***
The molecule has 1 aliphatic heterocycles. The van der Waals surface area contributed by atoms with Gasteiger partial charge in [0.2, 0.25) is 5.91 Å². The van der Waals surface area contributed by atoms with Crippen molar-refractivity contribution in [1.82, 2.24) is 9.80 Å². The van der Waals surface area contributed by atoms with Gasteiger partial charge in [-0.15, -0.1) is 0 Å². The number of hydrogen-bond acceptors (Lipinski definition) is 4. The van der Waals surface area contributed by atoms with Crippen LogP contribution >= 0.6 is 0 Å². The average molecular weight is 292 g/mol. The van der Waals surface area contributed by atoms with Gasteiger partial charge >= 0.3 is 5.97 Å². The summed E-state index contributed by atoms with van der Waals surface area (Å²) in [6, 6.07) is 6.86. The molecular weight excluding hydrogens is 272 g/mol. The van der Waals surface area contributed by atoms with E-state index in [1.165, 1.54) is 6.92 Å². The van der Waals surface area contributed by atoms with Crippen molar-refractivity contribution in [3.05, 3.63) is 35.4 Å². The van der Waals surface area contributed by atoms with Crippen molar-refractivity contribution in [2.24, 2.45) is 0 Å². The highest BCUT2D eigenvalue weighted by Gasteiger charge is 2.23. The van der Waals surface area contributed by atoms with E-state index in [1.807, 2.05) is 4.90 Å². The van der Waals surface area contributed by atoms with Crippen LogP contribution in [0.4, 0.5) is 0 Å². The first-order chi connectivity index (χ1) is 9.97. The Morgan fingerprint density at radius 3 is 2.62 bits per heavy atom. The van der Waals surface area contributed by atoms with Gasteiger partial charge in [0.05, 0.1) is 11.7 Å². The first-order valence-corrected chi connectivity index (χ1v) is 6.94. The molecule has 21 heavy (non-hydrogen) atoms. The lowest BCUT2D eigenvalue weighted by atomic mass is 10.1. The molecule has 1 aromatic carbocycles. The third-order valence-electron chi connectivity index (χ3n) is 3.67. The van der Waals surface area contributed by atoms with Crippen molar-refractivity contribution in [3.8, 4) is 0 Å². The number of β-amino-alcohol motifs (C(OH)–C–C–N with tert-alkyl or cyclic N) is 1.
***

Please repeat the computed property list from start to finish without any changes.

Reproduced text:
The molecule has 1 aliphatic heterocycles. The van der Waals surface area contributed by atoms with Gasteiger partial charge in [0.2, 0.25) is 5.91 Å². The van der Waals surface area contributed by atoms with Crippen molar-refractivity contribution in [1.82, 2.24) is 9.80 Å². The van der Waals surface area contributed by atoms with Gasteiger partial charge in [-0.15, -0.1) is 0 Å². The number of hydrogen-bond acceptors (Lipinski definition) is 4. The van der Waals surface area contributed by atoms with Crippen LogP contribution >= 0.6 is 0 Å². The average molecular weight is 292 g/mol. The van der Waals surface area contributed by atoms with Gasteiger partial charge >= 0.3 is 5.97 Å². The summed E-state index contributed by atoms with van der Waals surface area (Å²) in [6, 6.07) is 6.86. The molecular weight excluding hydrogens is 272 g/mol. The van der Waals surface area contributed by atoms with E-state index in [1.165, 1.54) is 6.92 Å². The van der Waals surface area contributed by atoms with Crippen molar-refractivity contribution in [3.05, 3.63) is 35.4 Å². The van der Waals surface area contributed by atoms with Crippen molar-refractivity contribution in [2.24, 2.45) is 0 Å². The highest BCUT2D eigenvalue weighted by Gasteiger charge is 2.23. The van der Waals surface area contributed by atoms with E-state index in [1.807, 2.05) is 4.90 Å². The van der Waals surface area contributed by atoms with Crippen LogP contribution in [0.4, 0.5) is 0 Å². The first-order chi connectivity index (χ1) is 9.97. The Morgan fingerprint density at radius 3 is 2.62 bits per heavy atom. The van der Waals surface area contributed by atoms with Gasteiger partial charge in [0.05, 0.1) is 11.7 Å². The first-order valence-corrected chi connectivity index (χ1v) is 6.94. The molecule has 21 heavy (non-hydrogen) atoms. The lowest BCUT2D eigenvalue weighted by atomic mass is 10.1. The molecule has 1 aromatic carbocycles. The third-order valence-electron chi connectivity index (χ3n) is 3.67. The van der Waals surface area contributed by atoms with Crippen molar-refractivity contribution in [3.8, 4) is 0 Å². The number of β-amino-alcohol motifs (C(OH)–C–C–N with tert-alkyl or cyclic N) is 1.